The school resided in various locations, primarily the old Federal Courthouse in downtown Little Rock. The building was adjacent to the Pulaski County Courthouse, which afforded students the chance to see law in action. However, the facility was plagued with poor parking and was insufficient to handle the growing student population.
The law school's current campus is located adjacent to MacArthur Park, near the Arkansas Center for Fine Arts. The building was originally built for the medical school of the University of Arkansas for Medical Sciences, which moved to its current campus in the central part of Little Rock in 1956. The current building was extensively renovated in 1992.
The law school is named after William H. Bowen, a former dean, and important figure in the administration of Arkansas Gov. William J. Clinton before he became President.
- Enrolled: 154 (full-time 93, part-time 61)
- GPA (75/25): 3.60/3.03
- LSAT (75/25): 155/149
- Acceptance Rate: 25%
- Bar Passage Rate: 77.23% (2008/2009)
The law school is located in downtown Little Rock just a few minutes from most of Arkansas's largest law firms and corporations, state and federal courts, and the Arkansas State Capitol building. Other attractions within close proximity to the law school include the Clinton School of Public Service, museums, restaurants, Little Rock River Market District, and the Clinton Presidential Library.
The school is unique among law schools in that it plays host to the Pulaski County Law Library, making it the only metropolitan law school library that is also the library for a county.
The law school is housed separately from the main campus of the University of Arkansas at Little Rock, and is located at 1201 McMath Avenue (named after former Arkansas Governor Sid McMath).
- Morris S. "Buzz" Arnold, a judge of the United States Court of Appeals for the Eighth Circuit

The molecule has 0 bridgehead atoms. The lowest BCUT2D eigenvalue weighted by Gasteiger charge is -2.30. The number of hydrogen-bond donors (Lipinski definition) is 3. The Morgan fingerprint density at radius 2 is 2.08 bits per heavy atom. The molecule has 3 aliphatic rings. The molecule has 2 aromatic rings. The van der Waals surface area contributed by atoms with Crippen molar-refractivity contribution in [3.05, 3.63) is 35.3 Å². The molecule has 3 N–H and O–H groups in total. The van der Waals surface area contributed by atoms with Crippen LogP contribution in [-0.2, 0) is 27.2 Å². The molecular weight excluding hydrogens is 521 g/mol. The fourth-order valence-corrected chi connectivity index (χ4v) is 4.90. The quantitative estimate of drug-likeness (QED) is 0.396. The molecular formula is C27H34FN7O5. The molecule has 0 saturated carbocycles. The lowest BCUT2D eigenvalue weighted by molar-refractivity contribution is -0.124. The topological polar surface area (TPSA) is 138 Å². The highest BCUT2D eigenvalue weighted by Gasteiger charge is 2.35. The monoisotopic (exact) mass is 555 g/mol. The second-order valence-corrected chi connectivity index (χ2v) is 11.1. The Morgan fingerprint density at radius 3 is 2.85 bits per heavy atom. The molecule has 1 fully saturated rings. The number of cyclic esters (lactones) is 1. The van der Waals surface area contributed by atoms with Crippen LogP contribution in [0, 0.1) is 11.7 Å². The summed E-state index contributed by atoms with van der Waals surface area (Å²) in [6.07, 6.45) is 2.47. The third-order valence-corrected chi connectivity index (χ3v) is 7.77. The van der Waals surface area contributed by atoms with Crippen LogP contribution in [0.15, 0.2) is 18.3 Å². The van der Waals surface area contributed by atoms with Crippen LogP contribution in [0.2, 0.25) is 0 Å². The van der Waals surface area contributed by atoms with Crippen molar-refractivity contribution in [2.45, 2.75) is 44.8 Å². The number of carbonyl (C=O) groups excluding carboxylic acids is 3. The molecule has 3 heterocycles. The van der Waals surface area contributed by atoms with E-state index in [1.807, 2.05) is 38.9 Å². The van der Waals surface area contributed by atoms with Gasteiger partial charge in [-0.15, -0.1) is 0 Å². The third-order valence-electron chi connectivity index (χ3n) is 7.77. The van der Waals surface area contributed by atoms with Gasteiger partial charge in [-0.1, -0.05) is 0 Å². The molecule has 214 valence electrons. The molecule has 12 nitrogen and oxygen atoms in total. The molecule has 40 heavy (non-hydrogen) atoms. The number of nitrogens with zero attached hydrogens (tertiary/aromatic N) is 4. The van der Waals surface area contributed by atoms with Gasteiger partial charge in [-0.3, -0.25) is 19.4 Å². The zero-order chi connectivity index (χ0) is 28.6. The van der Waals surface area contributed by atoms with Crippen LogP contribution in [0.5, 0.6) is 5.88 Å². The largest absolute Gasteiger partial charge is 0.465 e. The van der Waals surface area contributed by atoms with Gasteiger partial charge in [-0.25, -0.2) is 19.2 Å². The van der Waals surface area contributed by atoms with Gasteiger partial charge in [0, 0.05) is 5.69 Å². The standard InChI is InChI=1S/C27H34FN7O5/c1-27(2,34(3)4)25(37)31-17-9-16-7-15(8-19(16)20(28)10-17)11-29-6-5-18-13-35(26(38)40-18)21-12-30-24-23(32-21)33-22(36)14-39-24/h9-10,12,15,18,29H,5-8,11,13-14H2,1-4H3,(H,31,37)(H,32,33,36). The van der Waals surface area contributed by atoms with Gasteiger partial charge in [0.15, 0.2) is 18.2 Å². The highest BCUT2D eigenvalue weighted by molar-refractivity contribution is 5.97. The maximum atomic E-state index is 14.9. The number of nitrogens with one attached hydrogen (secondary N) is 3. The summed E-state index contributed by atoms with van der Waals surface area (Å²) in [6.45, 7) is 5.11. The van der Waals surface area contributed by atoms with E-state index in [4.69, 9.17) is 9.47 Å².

- Dan Greenberg, former member of the Arkansas House of Representatives
- Davy Carter (Class of 2005, born 1975), Speaker of the Arkansas House of Representatives
- Osro Cobb (Class of 1929, 1904-1996), Republican politician, U.S. attorney for the United States District Court for the Eastern District of Arkansas
- Bud Cummins (born 1959), former U.S. Attorney for the Eastern District of Arkansas
- Lynn A. Davis (Class of 1975, 1933-2011), (former U.S. marshal for the Eastern District of Arkansas; crime author
- Vic Fleming (born 1951), district judge for the City of Little Rock
- Dan Greenberg, former member of the Arkansas House of Representatives
- Dustin McDaniel, Attorney General of Arkansas
- Sheffield Nelson, (born 1940), Arkansas Republican National Committeeman; gubernatorial candidate in 1990 and 1994, chairman of Arkansas Louisiana Gas Company
- Andree Layton Roaf (1941–2009), first African-American woman to serve on the Arkansas Supreme Court
- Vic Snyder (born 1947), former U.S. Representative for Arkansas's 2nd congressional district
- Wallace Townsend (Class of 1906, 1882-1979), Republican national committeeman from Arkansas (1928–1961), Republican gubernatorial nominee in 1916 and 1920, Little Rock lawyer until he was ninety-two
- Mary Wiseman (born 1961), Judge of the Montgomery County (Ohio) Court of Common Pleas
- Michael Lamoureux (born 1976), Member of the Arkansas Senate from the 4th district and Minority Whip of the Arkansas State Senate
- University of Arkansas at Little Rock School of Law
- Pulaski County Law Library
- UALR School of Law Student Bar Association
- UALR Journal of Appellate Practice and Process
- UALR Territorial Briefs and Records